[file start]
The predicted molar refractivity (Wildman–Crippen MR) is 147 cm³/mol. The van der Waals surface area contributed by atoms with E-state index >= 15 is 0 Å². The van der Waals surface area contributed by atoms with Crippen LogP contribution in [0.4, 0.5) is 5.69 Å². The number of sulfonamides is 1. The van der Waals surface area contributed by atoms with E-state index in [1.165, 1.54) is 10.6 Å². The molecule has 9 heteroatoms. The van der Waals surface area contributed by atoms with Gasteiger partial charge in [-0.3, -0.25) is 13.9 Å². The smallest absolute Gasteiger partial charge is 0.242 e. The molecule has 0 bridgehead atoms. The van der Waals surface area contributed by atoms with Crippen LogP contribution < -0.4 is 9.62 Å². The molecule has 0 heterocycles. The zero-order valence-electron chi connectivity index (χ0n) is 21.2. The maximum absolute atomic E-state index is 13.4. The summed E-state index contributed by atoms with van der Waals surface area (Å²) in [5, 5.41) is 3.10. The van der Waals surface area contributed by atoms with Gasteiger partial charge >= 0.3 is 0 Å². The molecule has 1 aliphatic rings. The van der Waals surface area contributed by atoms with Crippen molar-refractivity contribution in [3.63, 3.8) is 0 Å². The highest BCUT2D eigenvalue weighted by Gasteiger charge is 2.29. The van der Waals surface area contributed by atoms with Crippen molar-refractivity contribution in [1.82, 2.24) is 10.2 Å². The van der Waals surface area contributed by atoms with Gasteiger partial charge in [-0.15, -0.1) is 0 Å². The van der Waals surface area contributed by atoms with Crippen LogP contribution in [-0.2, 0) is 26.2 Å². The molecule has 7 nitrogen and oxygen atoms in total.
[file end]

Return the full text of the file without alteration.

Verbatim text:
The predicted molar refractivity (Wildman–Crippen MR) is 147 cm³/mol. The van der Waals surface area contributed by atoms with E-state index >= 15 is 0 Å². The van der Waals surface area contributed by atoms with Crippen LogP contribution in [0.4, 0.5) is 5.69 Å². The number of sulfonamides is 1. The van der Waals surface area contributed by atoms with E-state index in [1.165, 1.54) is 10.6 Å². The molecule has 9 heteroatoms. The van der Waals surface area contributed by atoms with Gasteiger partial charge in [-0.3, -0.25) is 13.9 Å². The smallest absolute Gasteiger partial charge is 0.242 e. The molecule has 0 bridgehead atoms. The van der Waals surface area contributed by atoms with Crippen LogP contribution < -0.4 is 9.62 Å². The molecule has 0 heterocycles. The zero-order valence-electron chi connectivity index (χ0n) is 21.2. The maximum absolute atomic E-state index is 13.4. The summed E-state index contributed by atoms with van der Waals surface area (Å²) in [5, 5.41) is 3.10. The van der Waals surface area contributed by atoms with Gasteiger partial charge >= 0.3 is 0 Å². The molecule has 1 aliphatic rings. The van der Waals surface area contributed by atoms with Crippen molar-refractivity contribution in [3.63, 3.8) is 0 Å². The highest BCUT2D eigenvalue weighted by Gasteiger charge is 2.29. The van der Waals surface area contributed by atoms with Crippen molar-refractivity contribution in [1.82, 2.24) is 10.2 Å². The van der Waals surface area contributed by atoms with Gasteiger partial charge in [-0.15, -0.1) is 0 Å². The van der Waals surface area contributed by atoms with Crippen LogP contribution in [-0.2, 0) is 26.2 Å². The molecule has 7 nitrogen and oxygen atoms in total.